15 May 2020

Last and First Men (Jóhann Jóhannsson, 2020)

☼☼☼☼☼☼☼☼☼☼ out of 10☼

"The whole duration of humanity, its evolution and many successive species, is but a flash in the lifetime of the cosmos.
Looking at the heavens and at the violet splendor that seeks to destroy us, we are filled with awe and pity: awe for the inconceivable potential of this bright host, and pity for its self-thwarting effort to supplant the universal spirit."


Based on Olaf Stapleton's 1930 novel of the same name and softly narrated by the inimitable, ever-reliable Tilda Swinton in a manner that suggests great wisdom (which is to be expected from a voice representing the 'group mind' of the '18th human species' in the two billion years distant future), Last and First Men is both the feature debut and sadly, the swan song of the revered Iceland composer Jóhann Jóhannsson (1969-2018), famous for his collaboration with the French Canadian director Denis Villeneuve (Prisoners, Arrival).


Part experimental science-fiction film and part quasi-documentarian essay on transience, our legacy and inevitability of doom, this contemplative tone poem is the work of austere, yet awe-inspiring beauty that is channeled through the concrete memorial monuments of the socialist-era Yugoslavia. The brutalist colossi which have been unjustly forgotten and neglected for years are stripped of their original purpose to be respectfully employed as otherworldly objects built by the advanced civilization that is threatened by extinction. Imposing in their mysterious silence, the sharp-edged, gargantuan 'gargoyles' of surrealy geometric forms act as the perfect stand-ins for spaceships, architectural wonders or even containers for collective consciousness that is addressing us - the titular 'first men' - through Ms. Swinton's solemn, strangely comforting voice. Not to mention that they are gorgeously captured, together with their contrasting natural environment, by Sturla Brandth Grøvle's delicately grainy B&W cinematography, in the hypnotizing series of lingering takes almost certainly influenced by the masters of 'slow cinema'.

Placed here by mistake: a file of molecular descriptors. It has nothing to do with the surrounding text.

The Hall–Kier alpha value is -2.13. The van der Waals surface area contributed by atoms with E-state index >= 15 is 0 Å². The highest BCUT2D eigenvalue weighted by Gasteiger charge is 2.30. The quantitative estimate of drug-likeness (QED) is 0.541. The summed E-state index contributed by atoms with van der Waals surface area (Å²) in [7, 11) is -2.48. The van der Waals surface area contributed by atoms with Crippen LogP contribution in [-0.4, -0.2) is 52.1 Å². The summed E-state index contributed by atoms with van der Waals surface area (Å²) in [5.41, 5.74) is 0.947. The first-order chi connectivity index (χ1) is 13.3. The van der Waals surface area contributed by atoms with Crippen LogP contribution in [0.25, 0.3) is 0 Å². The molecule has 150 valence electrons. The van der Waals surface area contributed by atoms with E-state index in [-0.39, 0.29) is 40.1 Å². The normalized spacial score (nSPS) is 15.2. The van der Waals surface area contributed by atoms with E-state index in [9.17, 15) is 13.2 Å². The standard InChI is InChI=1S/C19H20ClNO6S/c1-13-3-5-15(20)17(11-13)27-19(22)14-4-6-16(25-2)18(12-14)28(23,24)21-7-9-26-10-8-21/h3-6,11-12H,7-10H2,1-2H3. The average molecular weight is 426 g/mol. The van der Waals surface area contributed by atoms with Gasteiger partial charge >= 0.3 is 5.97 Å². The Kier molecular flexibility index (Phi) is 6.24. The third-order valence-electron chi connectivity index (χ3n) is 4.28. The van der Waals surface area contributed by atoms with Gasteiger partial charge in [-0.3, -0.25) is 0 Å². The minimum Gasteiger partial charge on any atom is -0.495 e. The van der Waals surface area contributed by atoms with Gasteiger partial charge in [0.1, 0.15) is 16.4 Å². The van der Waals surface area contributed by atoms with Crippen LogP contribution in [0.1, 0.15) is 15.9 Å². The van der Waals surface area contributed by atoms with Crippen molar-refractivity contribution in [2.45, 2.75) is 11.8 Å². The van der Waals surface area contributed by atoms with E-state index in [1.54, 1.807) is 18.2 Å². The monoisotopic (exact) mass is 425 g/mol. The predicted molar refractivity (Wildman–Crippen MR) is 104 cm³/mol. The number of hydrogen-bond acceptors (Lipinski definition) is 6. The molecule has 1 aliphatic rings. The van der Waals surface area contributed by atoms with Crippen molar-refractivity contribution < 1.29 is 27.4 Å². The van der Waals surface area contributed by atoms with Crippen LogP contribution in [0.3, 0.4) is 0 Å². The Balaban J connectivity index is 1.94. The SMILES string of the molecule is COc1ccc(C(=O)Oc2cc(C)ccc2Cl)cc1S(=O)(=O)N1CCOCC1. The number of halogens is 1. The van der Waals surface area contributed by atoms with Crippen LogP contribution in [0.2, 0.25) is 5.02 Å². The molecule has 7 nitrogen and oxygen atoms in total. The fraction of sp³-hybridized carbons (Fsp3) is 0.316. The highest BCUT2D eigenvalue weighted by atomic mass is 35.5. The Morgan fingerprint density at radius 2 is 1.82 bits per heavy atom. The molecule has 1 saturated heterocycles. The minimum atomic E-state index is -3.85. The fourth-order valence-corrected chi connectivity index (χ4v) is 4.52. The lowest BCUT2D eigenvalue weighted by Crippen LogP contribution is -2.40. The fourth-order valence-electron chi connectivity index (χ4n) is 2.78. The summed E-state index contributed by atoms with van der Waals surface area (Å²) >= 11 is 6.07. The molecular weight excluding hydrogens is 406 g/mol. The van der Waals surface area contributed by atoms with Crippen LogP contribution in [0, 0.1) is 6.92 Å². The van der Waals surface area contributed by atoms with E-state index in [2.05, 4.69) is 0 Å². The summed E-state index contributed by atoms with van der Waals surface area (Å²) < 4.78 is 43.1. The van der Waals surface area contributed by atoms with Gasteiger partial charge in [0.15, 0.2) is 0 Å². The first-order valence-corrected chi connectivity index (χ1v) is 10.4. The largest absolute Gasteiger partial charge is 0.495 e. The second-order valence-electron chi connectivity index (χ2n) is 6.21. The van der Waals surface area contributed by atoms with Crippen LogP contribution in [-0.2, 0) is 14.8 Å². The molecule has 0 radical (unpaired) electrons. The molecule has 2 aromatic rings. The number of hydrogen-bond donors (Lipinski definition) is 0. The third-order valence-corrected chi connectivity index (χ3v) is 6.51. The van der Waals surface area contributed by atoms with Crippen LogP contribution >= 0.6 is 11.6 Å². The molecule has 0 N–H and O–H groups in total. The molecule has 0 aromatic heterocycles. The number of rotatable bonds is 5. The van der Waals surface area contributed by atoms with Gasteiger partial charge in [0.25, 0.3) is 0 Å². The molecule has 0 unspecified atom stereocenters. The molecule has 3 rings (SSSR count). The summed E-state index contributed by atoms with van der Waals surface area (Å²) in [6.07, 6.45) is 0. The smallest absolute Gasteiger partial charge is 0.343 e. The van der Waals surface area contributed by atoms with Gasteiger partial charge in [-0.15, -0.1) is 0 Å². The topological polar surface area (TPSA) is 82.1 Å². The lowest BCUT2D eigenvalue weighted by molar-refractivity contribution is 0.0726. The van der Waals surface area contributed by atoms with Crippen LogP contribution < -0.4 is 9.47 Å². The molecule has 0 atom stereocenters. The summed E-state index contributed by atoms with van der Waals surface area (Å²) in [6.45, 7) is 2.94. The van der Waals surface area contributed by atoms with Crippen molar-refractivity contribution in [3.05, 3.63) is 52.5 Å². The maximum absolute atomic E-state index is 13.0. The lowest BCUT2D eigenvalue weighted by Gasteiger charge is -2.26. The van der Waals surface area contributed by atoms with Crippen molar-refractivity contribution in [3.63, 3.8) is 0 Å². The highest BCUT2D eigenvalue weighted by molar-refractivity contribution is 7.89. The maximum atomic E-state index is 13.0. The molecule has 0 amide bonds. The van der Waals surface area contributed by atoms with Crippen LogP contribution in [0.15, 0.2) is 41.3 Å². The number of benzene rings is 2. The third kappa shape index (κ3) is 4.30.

Expertly complementing the astonishing visuals is Jóhannsson's elegiac, ruminating score in which minimalist orchestration and ethereal vocalization interweave into a sonic fabric that dissolves into the mist only to recompose itself and soar high into the sky above the mountains of Balkan region where the film was shot, paralleling the theme of death and rebirth. The dense, immersive atmosphere established by virtue of the aural veil and its inseparability from the stark imagery it covers provides the viewer with a sublimely melancholic experience.

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